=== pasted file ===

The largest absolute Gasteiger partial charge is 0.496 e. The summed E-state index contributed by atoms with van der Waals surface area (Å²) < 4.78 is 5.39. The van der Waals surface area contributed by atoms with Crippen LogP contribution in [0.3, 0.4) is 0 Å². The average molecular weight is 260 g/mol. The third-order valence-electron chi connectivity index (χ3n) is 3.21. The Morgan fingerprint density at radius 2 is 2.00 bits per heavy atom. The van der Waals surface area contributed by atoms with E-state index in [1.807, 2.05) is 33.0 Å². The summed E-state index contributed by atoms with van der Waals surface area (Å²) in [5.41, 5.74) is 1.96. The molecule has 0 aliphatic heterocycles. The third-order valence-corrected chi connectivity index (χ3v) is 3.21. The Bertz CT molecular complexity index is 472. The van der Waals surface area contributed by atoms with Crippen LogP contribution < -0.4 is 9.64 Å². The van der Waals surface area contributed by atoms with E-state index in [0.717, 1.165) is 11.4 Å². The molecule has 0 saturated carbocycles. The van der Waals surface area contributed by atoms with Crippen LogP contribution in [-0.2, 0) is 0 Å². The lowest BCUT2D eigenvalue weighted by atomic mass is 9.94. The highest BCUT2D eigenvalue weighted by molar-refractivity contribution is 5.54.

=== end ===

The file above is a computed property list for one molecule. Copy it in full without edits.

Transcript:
The largest absolute Gasteiger partial charge is 0.496 e. The summed E-state index contributed by atoms with van der Waals surface area (Å²) < 4.78 is 5.39. The van der Waals surface area contributed by atoms with Crippen LogP contribution in [0.3, 0.4) is 0 Å². The average molecular weight is 260 g/mol. The third-order valence-electron chi connectivity index (χ3n) is 3.21. The Morgan fingerprint density at radius 2 is 2.00 bits per heavy atom. The van der Waals surface area contributed by atoms with E-state index in [1.807, 2.05) is 33.0 Å². The summed E-state index contributed by atoms with van der Waals surface area (Å²) in [5.41, 5.74) is 1.96. The molecule has 0 aliphatic heterocycles. The third-order valence-corrected chi connectivity index (χ3v) is 3.21. The Bertz CT molecular complexity index is 472. The van der Waals surface area contributed by atoms with Crippen LogP contribution < -0.4 is 9.64 Å². The van der Waals surface area contributed by atoms with E-state index in [0.717, 1.165) is 11.4 Å². The molecule has 0 saturated carbocycles. The van der Waals surface area contributed by atoms with Crippen LogP contribution in [-0.2, 0) is 0 Å². The lowest BCUT2D eigenvalue weighted by atomic mass is 9.94. The highest BCUT2D eigenvalue weighted by molar-refractivity contribution is 5.54.